By faith Noah, being warned by God concerning events as yet unseen, in reverent fear constructed an ark for the saving of his household. By this he condemned the world and became an heir of the righteousness that comes by faith. – Hebrews 11:7 ESV
The state of affairs on planet earth have not always been as bright and cheerful as they are today. Believe it or not, there was a time when things got so bad that God decided He had had enough and decided to take a mulligan. He was going to wipe everything out and take a do-over. We read about it in the book of Genesis.
The Lord observed the extent of human wickedness on the earth, and he saw that everything they thought or imagined was consistently and totally evil. So the Lord was sorry he had ever made them and put them on the earth. It broke his heart. And the Lord said, “I will wipe this human race I have created from the face of the earth. Yes, and I will destroy every living thing—all the people, the large animals, the small animals that scurry along the ground, and even the birds of the sky. I am sorry I ever made them.” But Noah found favor with the Lord. – Genesis 6:5-8 NLT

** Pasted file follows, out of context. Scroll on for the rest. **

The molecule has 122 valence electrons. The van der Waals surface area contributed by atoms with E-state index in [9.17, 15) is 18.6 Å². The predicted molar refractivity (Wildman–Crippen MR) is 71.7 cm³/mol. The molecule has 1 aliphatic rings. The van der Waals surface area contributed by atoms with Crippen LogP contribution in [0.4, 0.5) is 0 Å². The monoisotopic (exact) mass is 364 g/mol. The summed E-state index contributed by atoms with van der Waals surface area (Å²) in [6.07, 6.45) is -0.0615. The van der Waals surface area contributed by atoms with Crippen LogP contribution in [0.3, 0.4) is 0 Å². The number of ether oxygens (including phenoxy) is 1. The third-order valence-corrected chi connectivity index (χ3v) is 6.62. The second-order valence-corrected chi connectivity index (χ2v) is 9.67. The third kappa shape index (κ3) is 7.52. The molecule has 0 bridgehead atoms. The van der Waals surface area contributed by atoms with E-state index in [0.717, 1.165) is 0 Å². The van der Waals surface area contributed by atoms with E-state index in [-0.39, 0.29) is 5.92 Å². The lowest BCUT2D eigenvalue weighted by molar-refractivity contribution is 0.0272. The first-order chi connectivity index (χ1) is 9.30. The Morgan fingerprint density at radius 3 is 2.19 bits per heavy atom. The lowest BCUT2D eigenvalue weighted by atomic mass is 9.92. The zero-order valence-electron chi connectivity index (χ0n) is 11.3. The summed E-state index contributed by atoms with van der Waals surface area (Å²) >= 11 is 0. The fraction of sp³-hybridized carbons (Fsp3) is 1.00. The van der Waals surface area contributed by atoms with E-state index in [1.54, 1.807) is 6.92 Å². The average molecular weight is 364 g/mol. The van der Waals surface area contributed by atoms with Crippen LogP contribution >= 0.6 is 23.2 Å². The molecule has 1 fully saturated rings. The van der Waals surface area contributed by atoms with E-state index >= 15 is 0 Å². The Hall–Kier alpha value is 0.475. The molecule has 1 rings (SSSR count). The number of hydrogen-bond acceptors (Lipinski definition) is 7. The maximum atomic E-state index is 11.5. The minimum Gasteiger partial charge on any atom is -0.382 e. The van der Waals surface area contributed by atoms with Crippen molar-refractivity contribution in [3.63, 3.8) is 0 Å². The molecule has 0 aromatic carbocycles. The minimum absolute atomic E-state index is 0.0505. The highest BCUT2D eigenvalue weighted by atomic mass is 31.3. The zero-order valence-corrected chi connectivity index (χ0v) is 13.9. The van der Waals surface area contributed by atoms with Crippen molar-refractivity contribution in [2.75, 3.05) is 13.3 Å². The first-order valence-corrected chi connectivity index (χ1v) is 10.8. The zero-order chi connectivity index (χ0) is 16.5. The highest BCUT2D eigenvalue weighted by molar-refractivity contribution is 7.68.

Now before we get smug and pat ourselves on the back for not being near as bad as our antediluvian ancestors, the only reason we haven’t experienced the same fate is because of the covenant God made with Noah promising to never destroy the world by water again. But there’s another reason we should refrain from thinking that we are somehow better than our pre-flood relatives. Paul tells us in Romans, “even though God has the right to show his anger and his power, he is very patient with those on whom his anger falls, who are destined for destruction. He does this to make the riches of his glory shine even brighter on those to whom he shows mercy, who were prepared in advance for glory” (Romans 9:22-23 NLT). It is simply because of God’s desire to shower His mercy through the gift of His Son that He has not chosen to destroy each and every one of us. But back to Noah. Notice what it says at the end of the passage in Genesis. “But Noah found favor with the Lord”. In the midst of all the human wickedness on the earth, Noah had managed to remain in a right standing with God. We might ask our selves why. Why had Noah kept faithful to God when everyone else was headed in the opposite direction morally and spiritually? What kept him from giving up and giving in to the peer pressure around him? The author of Hebrews tells us. As he did in speaking about Enoch, he opens his short essay on Noah with the words, “By faith…”